Now more than a dozen stab wounds could be given in a matter of 10 seconds, and the other person can still be attacking. It takes a good 20-30 seconds for even those inflicted to often take effect, and non lethal ones much longer.

So in a court of law the average person will see you stabbed someone multiple times. It is gruesome. Even if it was necessary and you only stabbed for as long as you were being attacked and stopped right afterwards you may find the jury unable to relate. You may find yourself convicted of a crime, because they just simply cannot relate to that kind of force having only experienced it in movies, and in the movies someone keels over after the first stabbing, yet you did a lot more than that.

However had you used a firearm in the same situation, pressing a button, or pulling a trigger to stop the attack is something the average person can imagine themselves doing.
So even with the same end result, the attacker seriously wounded or killed, and the attack stopped, the outcome can be very different.

You are likely to be viewed as a monster with the knife, and if the evidence is even slightly questionable, like it ofteny is in public self defense with conflicting witness statements etc, then you will probably be convicted for something you would not be convicted for defending yourself with a firearm over.
The prosecutor and jury will look at it, wonder if you really needed to stab someone that many times, think it took far longer to do than it actualy did, and question whether you went beyond self defense. That even if you stopped stabbing as soon as the attacked ceased.
With a firearm it is different. The house wife on the jury, the locals that didn't have an excuse to get out of jury duty etc will be able to relate to pulling a trigger while in fear for thier life, because it is more refined, less savage, less primative, and more respectable somehow. People not familiar with a life threatening physical altercation will understand pulling it trigger to save themselves. They won't be as likely to relate to actively engaging in hand to hand deadly force, to the extent often necessary in real life to stop a determined attacker.


The same irony can exist with a bat. In an attack where both parties are actively dodging avoiding direct blows it may take multiple hits with a blunt object to stop an attack. You may do a brief dance until one makes a makes a couple mistakes that the other can take advantage of and put an end to the danger.

It may be even more questionable. For example, you hit them with a glancing blow, causing them to stumble. You now have the advantage, but they are clearly upset and getting back up. Do you strike them to prevent that? Or do you gamble with your own life and not finish the fight while you can?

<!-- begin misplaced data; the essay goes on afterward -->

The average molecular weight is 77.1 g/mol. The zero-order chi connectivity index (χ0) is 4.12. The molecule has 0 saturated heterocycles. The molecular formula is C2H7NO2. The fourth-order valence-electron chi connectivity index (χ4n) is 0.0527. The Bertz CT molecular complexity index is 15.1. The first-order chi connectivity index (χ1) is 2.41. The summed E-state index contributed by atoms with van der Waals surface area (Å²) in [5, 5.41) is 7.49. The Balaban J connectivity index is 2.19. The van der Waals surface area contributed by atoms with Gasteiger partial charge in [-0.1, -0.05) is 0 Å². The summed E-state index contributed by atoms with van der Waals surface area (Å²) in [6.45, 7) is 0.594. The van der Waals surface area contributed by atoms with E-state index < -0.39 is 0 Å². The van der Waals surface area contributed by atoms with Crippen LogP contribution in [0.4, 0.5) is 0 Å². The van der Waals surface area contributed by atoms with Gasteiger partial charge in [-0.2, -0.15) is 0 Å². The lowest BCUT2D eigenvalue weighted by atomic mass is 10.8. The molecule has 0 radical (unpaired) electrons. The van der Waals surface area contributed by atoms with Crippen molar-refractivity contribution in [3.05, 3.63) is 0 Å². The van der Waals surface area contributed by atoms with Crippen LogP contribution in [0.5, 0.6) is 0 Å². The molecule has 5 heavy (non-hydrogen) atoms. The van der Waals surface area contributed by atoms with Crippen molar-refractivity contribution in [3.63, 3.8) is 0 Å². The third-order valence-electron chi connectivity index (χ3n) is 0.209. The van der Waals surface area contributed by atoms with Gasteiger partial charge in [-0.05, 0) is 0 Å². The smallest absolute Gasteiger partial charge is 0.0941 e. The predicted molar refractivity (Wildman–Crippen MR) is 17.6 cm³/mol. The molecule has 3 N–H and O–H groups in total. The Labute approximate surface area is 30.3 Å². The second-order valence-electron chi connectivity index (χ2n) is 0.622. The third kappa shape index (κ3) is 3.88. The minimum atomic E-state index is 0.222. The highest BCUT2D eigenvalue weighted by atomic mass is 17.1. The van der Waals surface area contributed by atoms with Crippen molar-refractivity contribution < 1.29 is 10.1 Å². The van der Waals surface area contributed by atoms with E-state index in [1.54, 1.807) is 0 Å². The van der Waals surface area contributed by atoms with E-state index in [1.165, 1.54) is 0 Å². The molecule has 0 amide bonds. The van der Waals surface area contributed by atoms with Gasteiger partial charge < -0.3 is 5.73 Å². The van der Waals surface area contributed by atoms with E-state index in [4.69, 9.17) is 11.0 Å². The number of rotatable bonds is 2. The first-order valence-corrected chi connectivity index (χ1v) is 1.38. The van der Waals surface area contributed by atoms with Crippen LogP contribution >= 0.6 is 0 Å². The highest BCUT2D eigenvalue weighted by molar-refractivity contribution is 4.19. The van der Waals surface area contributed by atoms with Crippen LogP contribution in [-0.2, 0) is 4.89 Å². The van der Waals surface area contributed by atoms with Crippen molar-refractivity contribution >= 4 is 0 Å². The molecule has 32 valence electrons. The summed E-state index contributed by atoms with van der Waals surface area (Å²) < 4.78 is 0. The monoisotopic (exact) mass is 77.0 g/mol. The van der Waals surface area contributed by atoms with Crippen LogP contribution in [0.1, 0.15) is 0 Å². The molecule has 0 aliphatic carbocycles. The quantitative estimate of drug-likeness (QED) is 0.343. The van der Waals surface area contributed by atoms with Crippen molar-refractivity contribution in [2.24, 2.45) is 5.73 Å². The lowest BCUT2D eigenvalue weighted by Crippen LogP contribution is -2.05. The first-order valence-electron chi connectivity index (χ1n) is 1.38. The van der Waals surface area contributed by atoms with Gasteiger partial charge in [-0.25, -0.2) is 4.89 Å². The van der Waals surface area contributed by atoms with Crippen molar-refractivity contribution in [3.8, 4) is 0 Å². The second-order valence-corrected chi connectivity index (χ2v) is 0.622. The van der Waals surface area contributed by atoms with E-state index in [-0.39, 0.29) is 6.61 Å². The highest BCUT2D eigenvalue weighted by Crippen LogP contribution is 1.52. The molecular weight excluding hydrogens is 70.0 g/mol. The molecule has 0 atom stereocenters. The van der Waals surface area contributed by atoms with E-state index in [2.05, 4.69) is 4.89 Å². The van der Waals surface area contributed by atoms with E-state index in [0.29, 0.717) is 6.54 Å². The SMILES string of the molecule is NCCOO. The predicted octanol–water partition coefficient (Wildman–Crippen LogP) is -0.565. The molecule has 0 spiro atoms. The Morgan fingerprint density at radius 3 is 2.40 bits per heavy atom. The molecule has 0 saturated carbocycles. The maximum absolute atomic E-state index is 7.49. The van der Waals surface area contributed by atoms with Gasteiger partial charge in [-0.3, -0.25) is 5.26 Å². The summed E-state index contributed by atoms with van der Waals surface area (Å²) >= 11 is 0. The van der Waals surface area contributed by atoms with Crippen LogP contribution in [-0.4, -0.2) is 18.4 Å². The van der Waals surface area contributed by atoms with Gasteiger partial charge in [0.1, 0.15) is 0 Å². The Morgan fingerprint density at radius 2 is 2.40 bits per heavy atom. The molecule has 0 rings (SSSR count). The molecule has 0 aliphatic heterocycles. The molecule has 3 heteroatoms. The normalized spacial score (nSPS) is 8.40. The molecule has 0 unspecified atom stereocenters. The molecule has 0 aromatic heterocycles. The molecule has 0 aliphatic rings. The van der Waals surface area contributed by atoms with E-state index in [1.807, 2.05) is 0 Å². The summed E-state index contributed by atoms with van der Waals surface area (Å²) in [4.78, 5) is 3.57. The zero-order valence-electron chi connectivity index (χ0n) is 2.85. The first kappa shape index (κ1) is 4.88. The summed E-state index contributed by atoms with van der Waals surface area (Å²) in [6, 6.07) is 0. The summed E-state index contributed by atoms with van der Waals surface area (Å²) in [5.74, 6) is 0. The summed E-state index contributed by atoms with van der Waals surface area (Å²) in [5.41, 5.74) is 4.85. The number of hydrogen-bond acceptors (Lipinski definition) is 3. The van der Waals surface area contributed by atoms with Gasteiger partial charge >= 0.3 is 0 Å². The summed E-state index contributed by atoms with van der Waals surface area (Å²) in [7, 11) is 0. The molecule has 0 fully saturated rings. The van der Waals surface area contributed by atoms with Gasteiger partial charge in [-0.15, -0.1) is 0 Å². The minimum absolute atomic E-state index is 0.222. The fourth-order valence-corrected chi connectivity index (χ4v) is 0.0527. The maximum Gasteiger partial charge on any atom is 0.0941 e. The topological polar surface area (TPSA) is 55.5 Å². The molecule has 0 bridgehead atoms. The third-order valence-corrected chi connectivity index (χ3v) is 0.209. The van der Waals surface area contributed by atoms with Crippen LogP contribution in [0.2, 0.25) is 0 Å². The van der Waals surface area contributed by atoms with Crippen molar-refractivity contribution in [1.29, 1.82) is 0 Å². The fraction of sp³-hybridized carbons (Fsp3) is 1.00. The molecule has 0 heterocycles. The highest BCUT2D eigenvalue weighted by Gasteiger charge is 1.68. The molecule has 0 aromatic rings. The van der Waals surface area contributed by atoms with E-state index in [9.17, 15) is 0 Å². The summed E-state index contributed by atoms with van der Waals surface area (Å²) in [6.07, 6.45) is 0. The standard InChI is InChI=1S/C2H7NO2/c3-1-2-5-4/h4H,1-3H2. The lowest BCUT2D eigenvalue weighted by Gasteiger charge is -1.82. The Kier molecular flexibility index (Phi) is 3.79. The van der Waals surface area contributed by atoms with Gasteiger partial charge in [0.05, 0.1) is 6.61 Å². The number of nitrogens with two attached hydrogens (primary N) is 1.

If you wait for them to regain composure themselves you can end up losing, murdered yourself. This is not a sport and you are not in a ring, are you going to be sporting with your life? The well being and financial support of your family, your ability to parent your children?
With a firearm it is much easier in such a situation because you can put that decisive off until closer to the last moment, when they clearly demonstrate they are still a threat. You don't have that luxury with a blunt object, and that can mean the difference between the jury understanding, and you going to prison. Or them gaining the upper hand and then finishing you off.
A blunt or sharp object does not allow some of the same luxuries in the decision making process that a firearm does.

If you have ever been in a serious fight you know that once you start prevailing you can often control the outcome as long as you continue. As soon as you stop the outcome goes back up in the air and is less certain. Things are brief, they are rapid, and the outcome can be the difference in who survives. Do you owe your attacker a fair fight? Are you fighting a duel or defending your life against someone that threatened your life and/or attacked you?
The people judging your fate afterwards often expect you to give someone a fair fight with hand to hand fighting or contact weapons. They don't hold you to that standard with a firearm for some reason, simply being in immediate life threatening danger is enough with a firearm, but with a blunt object you are expected to make yourself vulnerable multiple times just in case they changed thier mind mid attack. It may sound good in theory, but you may not find it keeps you alive in practice.

So even when just as capable, non firearms are not as good of a weapon for self defense because you will have a harder time in a court of law explaining to people with no similar experience multiple successive blows and why you did them, as opposed to explaining firing a shot or two while your life was in danger.

krustoleum
March 26, 2008, 07:52 PM
I have to recommend a 4-D cell Mag light. It is tough aluminum. You can use it as a flashlight, which is good to have in your car anyway.

Hold it by the lamp end and shine the light in your attackers eyes to distract them and then smack them with the other end.
You can buy holding clips for them in the flashlight section of whateveer stor you get it at.

Mine is mounted in reaching distance on the floor of my truck.